Why Butler County is paying 16 percent more for road salt ahead of next winter

The Butler County engineer and communities that bulk purchase road salt with him will pay almost $300,000 more than last year, continuing the trend in higher bid prices municipalities are experiencing this year.

The commissioners recently approved a contract with Cargill Incorporated at a per-ton cost of $73.21 compared to $62.98 last year. The contract was for 28,920 tons of salt, and if everyone buys up to the limit, it will cost $2.1 million compared to $1.8 million in 2018.

The highest of the four bids received was $92.84 from Morton Salt, which would have cost $2.68 million.

County Engineer Greg Wilkens bids salt for most of the townships, New Miami, Metro Parks and the city of Fairfield, and those jurisdictions pay for the salt they buy. He said if the county buys its full complement of 8,820 tons to treat about 570 county lane miles, it will be a $90,000 cost increase over this year just for the county, which “is pretty substantial in anybody’s book.”

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“I just hope we don’t use it. That’s the real key. I hope we don’t need much of it. I think our barns are full now but if we need it we need it,” he said. “It’s just the cost of doing business which can get scary when you’re on a generally fixed income. We just got the little raise but when you start looking at that, it doesn’t go that far.”

The state passed a gas tax hike in the transportation budget earlier this year and an estimated $7.1 million more will be flowing to Butler County communities. The county will reap the biggest reward next year, with about $1.5 million more in fuel tax funding. The tax hike takes effect in July.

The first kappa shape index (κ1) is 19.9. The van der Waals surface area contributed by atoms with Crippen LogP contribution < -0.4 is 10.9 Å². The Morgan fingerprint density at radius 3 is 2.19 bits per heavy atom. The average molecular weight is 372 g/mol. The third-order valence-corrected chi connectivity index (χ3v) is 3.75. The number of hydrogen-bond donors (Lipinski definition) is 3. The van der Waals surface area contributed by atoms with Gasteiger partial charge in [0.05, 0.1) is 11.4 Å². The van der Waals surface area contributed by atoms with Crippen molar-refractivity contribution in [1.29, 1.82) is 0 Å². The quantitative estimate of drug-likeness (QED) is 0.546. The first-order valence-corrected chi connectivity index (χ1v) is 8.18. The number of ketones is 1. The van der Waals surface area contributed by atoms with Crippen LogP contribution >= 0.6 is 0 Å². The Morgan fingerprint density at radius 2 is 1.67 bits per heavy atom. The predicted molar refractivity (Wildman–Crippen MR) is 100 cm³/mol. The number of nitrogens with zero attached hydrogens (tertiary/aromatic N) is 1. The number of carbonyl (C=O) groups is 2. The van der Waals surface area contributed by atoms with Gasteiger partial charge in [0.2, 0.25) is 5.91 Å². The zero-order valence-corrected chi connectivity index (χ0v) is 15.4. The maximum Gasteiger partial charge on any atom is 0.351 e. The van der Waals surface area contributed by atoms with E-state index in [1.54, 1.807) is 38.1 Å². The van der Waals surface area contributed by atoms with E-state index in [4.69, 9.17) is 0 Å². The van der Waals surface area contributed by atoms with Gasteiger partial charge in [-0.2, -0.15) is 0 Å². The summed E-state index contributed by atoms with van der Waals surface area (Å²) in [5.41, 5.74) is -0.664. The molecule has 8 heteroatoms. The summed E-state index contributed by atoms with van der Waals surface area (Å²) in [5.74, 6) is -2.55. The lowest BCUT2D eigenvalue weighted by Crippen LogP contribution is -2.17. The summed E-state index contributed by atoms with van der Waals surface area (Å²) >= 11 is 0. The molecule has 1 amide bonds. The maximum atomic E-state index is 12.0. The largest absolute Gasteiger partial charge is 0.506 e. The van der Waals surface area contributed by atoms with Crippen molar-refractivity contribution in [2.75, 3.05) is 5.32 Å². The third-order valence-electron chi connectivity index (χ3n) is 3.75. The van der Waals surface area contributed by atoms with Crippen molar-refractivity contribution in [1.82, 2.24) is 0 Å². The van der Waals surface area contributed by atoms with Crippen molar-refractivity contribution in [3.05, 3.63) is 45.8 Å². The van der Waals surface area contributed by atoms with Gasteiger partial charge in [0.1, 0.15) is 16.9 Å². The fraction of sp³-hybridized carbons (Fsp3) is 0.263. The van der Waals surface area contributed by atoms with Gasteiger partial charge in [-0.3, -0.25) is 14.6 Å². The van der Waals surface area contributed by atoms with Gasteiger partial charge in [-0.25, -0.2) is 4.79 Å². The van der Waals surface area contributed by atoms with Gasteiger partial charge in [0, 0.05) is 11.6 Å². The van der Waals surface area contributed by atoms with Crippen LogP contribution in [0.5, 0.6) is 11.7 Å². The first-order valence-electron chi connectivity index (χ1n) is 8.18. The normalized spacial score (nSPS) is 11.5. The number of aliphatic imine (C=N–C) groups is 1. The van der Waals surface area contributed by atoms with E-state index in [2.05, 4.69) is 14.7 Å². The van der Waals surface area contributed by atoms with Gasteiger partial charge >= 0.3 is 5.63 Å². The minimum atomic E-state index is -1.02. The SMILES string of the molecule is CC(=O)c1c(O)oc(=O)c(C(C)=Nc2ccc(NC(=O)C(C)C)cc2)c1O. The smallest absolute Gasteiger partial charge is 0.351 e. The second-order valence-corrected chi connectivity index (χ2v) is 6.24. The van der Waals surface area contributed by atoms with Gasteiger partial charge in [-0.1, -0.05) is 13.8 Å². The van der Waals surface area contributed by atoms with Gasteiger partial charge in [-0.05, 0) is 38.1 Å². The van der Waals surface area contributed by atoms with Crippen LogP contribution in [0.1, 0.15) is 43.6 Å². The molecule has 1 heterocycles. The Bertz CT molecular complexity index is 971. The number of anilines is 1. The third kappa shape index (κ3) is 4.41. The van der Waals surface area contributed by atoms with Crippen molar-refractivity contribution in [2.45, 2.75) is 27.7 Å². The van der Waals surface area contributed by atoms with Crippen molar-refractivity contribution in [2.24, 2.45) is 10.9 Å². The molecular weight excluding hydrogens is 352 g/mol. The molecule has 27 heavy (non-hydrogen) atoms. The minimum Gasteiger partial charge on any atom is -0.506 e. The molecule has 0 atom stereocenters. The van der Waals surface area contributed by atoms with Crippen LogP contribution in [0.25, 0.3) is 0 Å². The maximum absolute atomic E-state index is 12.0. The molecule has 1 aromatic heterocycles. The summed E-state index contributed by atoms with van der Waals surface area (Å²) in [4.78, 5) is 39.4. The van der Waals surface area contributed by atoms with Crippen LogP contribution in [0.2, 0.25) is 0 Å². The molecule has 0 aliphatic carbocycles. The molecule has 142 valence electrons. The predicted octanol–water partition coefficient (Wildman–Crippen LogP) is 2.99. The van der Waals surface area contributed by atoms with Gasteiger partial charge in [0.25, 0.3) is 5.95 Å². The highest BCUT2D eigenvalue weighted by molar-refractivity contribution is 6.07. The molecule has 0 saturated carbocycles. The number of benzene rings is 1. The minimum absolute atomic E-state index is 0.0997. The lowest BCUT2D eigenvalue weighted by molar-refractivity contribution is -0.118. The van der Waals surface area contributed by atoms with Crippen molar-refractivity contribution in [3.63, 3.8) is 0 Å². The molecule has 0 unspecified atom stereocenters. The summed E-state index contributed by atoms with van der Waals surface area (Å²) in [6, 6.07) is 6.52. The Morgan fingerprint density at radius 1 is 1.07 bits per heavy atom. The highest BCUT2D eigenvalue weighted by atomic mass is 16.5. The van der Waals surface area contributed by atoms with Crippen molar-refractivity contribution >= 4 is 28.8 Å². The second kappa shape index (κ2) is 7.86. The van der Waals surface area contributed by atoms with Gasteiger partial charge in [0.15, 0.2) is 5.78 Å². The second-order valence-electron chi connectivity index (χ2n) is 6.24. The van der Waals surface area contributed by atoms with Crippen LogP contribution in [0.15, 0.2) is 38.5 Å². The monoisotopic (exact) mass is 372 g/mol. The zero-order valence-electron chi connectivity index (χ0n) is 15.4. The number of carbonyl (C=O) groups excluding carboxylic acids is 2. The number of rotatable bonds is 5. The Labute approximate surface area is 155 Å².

The cities and villages ordered up to 6,625 tons, and the townships ordered about 13,475 tons. The county’s largest township, West Chester Twp., with its 223 road miles, ordered about 3,000 tons and has 4,000 tons of salt in the barn already. Tim Franck, community services director, said the price hike shouldn’t adversely impact the township.

“It doesn’t change our budget at all, we’ll still budget our annual $200,000 per year and then we’ll order based on need,” Franck said. “We filled our dome this spring at the lower price as we always do.”

Fairfield Public Works Director Dave Butsch said fluctuations in price regularly happen.

“It’s all supply and demand, how bad the winters maybe were last year or in the north, cause there’s only usually a couple places they pull salt from,” Butsch said. “One is down in Louisiana in the salt mines and the other is under Lake Erie, so it can vary quite a bit. In ‘16 it was $68 but going back to 2003 it was $29.”

He said he usually over-budgets for salt because he doesn’t want to be left without options like Forest Park and Springdale, which several years ago were left without bids on their salt requests. He usually plans to buy 4,500 tons, which will cost about $329,000. He said he only used 3,521 tons this past winter.

“It’s kind of like fuel for the police cruisers,” Butsch said. “If the prices go high are you going to stop driving police cruisers? Probably not. I’m just happy to get salt.”

The salt bids weren’t the only contract offers that came in high this year. Wilkens delayed the bottleneck busting project to widen Tylersville Road at the Interstate 75 interchange because bids came in $1 million over the estimate. The massive Union Centre Boulevard transformation is underway, at a cost of $20 million, about $6 million over the original estimate.

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